Thomas Sutcliffe says "films need to seduce their audience into long term commitment. While there are many types of seduction, the temptation to go for instant arousal is almost irresistible."
What are the risks of instant arousal??
According to director Jean Jacques Beineix the risks of instant arousal is that the directer has given most of the exciting bit of the film at the begging and have nothing that will compare to it, therefore the audience will not want to watch the rest of they film. They will get bored and switch off... looking like this:
Jean Jacques Beineix's idea implies that we must make sure not to give too little information in the beginning, and not too much. If the audience knows too much then there is no suspension for the rest of the film which means they will not want to watch the film. If there is too little and they don't know what's going on, then they will lose interest and will not want to watch the film. That's why its important that "a good beginning must make the audience feel that they don't know enough yet, and at the same time make sure that they don't know too little."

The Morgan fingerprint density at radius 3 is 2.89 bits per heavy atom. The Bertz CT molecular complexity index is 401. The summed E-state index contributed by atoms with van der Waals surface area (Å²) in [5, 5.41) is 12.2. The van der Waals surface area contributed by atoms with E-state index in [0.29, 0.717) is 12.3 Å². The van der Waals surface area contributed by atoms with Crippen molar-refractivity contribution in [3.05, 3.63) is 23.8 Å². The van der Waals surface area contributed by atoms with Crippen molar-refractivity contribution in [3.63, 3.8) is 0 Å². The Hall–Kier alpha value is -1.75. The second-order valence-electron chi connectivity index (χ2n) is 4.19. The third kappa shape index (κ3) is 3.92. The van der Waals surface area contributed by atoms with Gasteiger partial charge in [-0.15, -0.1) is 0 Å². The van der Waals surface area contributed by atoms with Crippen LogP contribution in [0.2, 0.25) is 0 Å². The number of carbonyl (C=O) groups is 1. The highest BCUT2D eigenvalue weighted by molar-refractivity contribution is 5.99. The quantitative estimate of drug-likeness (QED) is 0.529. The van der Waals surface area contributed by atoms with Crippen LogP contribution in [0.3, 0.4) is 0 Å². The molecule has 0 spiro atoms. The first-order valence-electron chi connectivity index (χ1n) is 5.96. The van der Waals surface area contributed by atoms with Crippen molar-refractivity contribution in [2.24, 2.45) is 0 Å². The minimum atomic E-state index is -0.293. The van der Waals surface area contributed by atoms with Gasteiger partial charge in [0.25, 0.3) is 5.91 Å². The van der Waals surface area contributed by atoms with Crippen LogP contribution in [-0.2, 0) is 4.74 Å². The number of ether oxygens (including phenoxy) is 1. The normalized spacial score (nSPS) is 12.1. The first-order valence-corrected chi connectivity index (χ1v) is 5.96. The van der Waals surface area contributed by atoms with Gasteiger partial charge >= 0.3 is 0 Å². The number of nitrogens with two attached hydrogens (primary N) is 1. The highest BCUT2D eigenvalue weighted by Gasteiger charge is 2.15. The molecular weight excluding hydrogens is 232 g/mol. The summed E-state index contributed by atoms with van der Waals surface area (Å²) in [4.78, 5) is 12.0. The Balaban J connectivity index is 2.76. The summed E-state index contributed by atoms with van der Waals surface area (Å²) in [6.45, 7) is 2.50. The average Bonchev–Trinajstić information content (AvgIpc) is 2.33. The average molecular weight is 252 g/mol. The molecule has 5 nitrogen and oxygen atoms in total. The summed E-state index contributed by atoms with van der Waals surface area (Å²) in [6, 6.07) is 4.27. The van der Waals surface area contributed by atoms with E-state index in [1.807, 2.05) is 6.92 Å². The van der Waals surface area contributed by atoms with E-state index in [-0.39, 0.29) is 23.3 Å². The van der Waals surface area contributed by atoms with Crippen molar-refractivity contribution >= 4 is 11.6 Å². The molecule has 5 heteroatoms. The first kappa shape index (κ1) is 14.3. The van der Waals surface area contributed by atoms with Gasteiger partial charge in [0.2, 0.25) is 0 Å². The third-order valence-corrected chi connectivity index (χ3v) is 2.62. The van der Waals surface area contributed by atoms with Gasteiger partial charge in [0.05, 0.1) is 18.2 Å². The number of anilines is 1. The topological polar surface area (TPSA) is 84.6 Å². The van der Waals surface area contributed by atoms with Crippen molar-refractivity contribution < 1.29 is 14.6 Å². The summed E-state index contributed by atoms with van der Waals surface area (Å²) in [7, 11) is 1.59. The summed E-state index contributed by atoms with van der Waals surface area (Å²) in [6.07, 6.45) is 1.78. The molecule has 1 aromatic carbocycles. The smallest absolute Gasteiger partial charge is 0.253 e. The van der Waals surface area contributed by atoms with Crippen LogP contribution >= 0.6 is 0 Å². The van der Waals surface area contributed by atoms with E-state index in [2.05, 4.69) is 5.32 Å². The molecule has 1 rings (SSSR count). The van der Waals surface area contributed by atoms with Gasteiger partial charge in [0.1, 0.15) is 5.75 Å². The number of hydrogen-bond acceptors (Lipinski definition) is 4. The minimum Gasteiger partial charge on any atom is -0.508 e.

<-- Jean Jacques Beineix
A Classic Opening :
Stanly Kaufman describes the classic opening to be some sort of establishing shot of the surroundings e.g. the city, the countryside etc. This the leads to the camera going slowly to the main characters/objects/place. he says that it will typically show landscape, then it will show the building it takes place in and then the window in the building, which leads to the action within the room;
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I think that this style works because it's good for the audience to know where scene is happening and what environment its going to be in. i think the type of place or environment tells us a lot about how/ what the film is roughly about. However this opening is not the right type of opening for me, I'd rather they cut to the chase and give me something that will appeal to me. An example of a classic opening would be the opening to the film 'The Shining'...